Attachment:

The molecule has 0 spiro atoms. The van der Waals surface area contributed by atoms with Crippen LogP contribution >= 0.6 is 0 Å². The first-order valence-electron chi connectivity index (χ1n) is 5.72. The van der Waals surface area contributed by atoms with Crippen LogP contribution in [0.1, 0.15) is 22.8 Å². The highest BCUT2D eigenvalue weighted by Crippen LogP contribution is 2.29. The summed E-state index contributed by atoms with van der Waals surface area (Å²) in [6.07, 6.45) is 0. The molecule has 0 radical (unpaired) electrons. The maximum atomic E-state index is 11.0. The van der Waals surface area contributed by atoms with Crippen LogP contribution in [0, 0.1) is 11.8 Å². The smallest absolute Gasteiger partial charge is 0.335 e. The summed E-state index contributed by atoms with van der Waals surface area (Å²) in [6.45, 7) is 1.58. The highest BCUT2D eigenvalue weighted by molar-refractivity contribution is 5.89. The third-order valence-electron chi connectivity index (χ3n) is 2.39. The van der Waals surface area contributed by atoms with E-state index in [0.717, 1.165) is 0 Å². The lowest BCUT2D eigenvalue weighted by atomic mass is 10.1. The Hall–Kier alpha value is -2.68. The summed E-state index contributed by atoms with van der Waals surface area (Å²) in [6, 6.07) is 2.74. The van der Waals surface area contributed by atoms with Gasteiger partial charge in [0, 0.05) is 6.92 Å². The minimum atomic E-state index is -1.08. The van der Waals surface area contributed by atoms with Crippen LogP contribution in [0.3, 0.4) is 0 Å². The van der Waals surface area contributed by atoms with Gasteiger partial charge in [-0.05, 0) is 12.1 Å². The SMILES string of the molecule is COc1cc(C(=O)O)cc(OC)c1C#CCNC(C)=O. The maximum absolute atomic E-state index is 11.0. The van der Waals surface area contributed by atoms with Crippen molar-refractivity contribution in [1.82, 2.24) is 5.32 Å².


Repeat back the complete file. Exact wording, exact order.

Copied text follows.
The molecule has 0 spiro atoms. The van der Waals surface area contributed by atoms with Crippen LogP contribution >= 0.6 is 0 Å². The first-order valence-electron chi connectivity index (χ1n) is 5.72. The van der Waals surface area contributed by atoms with Crippen LogP contribution in [0.1, 0.15) is 22.8 Å². The highest BCUT2D eigenvalue weighted by Crippen LogP contribution is 2.29. The summed E-state index contributed by atoms with van der Waals surface area (Å²) in [6.07, 6.45) is 0. The molecule has 0 radical (unpaired) electrons. The maximum atomic E-state index is 11.0. The van der Waals surface area contributed by atoms with Crippen LogP contribution in [0, 0.1) is 11.8 Å². The smallest absolute Gasteiger partial charge is 0.335 e. The summed E-state index contributed by atoms with van der Waals surface area (Å²) in [6.45, 7) is 1.58. The highest BCUT2D eigenvalue weighted by molar-refractivity contribution is 5.89. The third-order valence-electron chi connectivity index (χ3n) is 2.39. The van der Waals surface area contributed by atoms with E-state index in [0.717, 1.165) is 0 Å². The lowest BCUT2D eigenvalue weighted by atomic mass is 10.1. The Hall–Kier alpha value is -2.68. The summed E-state index contributed by atoms with van der Waals surface area (Å²) in [6, 6.07) is 2.74. The van der Waals surface area contributed by atoms with Gasteiger partial charge in [0, 0.05) is 6.92 Å². The minimum atomic E-state index is -1.08. The van der Waals surface area contributed by atoms with Crippen LogP contribution in [0.3, 0.4) is 0 Å². The van der Waals surface area contributed by atoms with Gasteiger partial charge in [-0.05, 0) is 12.1 Å². The SMILES string of the molecule is COc1cc(C(=O)O)cc(OC)c1C#CCNC(C)=O. The maximum absolute atomic E-state index is 11.0. The van der Waals surface area contributed by atoms with Crippen molar-refractivity contribution in [1.82, 2.24) is 5.32 Å².